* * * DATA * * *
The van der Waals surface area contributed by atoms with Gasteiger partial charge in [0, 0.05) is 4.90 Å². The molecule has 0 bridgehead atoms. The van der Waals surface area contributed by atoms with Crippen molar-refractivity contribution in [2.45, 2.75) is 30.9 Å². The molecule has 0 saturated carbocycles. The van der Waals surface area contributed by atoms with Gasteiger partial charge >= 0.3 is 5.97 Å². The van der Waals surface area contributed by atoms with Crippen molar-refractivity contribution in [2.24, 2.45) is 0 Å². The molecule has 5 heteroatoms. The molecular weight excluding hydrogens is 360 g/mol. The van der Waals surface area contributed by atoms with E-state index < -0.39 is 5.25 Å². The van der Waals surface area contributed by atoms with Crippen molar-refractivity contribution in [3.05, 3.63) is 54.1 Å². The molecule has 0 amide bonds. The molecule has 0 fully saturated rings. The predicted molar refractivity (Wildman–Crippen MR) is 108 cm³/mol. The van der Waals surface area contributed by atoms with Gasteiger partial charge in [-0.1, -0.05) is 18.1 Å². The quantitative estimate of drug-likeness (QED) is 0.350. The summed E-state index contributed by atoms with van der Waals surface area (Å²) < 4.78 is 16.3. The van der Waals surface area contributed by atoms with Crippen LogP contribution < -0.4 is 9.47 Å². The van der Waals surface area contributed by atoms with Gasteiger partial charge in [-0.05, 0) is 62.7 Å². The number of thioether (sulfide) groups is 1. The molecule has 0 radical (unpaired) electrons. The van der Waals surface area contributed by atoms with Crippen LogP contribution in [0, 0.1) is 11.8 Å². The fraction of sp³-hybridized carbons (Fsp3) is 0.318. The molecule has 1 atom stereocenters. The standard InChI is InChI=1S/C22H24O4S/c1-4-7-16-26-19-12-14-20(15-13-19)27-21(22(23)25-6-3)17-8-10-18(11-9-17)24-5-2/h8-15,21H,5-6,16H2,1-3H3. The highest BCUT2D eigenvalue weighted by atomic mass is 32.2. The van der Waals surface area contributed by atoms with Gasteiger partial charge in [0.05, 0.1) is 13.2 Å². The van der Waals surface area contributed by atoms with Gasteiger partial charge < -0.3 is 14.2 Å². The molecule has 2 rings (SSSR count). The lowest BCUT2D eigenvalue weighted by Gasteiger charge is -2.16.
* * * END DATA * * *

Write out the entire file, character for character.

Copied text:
The van der Waals surface area contributed by atoms with Gasteiger partial charge in [0, 0.05) is 4.90 Å². The molecule has 0 bridgehead atoms. The van der Waals surface area contributed by atoms with Crippen molar-refractivity contribution in [2.45, 2.75) is 30.9 Å². The molecule has 0 saturated carbocycles. The van der Waals surface area contributed by atoms with Gasteiger partial charge >= 0.3 is 5.97 Å². The van der Waals surface area contributed by atoms with Crippen molar-refractivity contribution in [2.24, 2.45) is 0 Å². The molecule has 5 heteroatoms. The molecular weight excluding hydrogens is 360 g/mol. The van der Waals surface area contributed by atoms with E-state index < -0.39 is 5.25 Å². The van der Waals surface area contributed by atoms with Crippen molar-refractivity contribution in [3.05, 3.63) is 54.1 Å². The molecule has 0 amide bonds. The molecule has 0 fully saturated rings. The predicted molar refractivity (Wildman–Crippen MR) is 108 cm³/mol. The van der Waals surface area contributed by atoms with Gasteiger partial charge in [-0.1, -0.05) is 18.1 Å². The quantitative estimate of drug-likeness (QED) is 0.350. The summed E-state index contributed by atoms with van der Waals surface area (Å²) < 4.78 is 16.3. The van der Waals surface area contributed by atoms with Crippen LogP contribution < -0.4 is 9.47 Å². The van der Waals surface area contributed by atoms with Gasteiger partial charge in [-0.05, 0) is 62.7 Å². The number of thioether (sulfide) groups is 1. The molecule has 0 radical (unpaired) electrons. The van der Waals surface area contributed by atoms with Crippen LogP contribution in [0, 0.1) is 11.8 Å². The fraction of sp³-hybridized carbons (Fsp3) is 0.318. The molecule has 1 atom stereocenters. The standard InChI is InChI=1S/C22H24O4S/c1-4-7-16-26-19-12-14-20(15-13-19)27-21(22(23)25-6-3)17-8-10-18(11-9-17)24-5-2/h8-15,21H,5-6,16H2,1-3H3. The highest BCUT2D eigenvalue weighted by atomic mass is 32.2. The van der Waals surface area contributed by atoms with Gasteiger partial charge in [0.05, 0.1) is 13.2 Å². The van der Waals surface area contributed by atoms with Gasteiger partial charge < -0.3 is 14.2 Å². The molecule has 2 rings (SSSR count). The lowest BCUT2D eigenvalue weighted by Gasteiger charge is -2.16.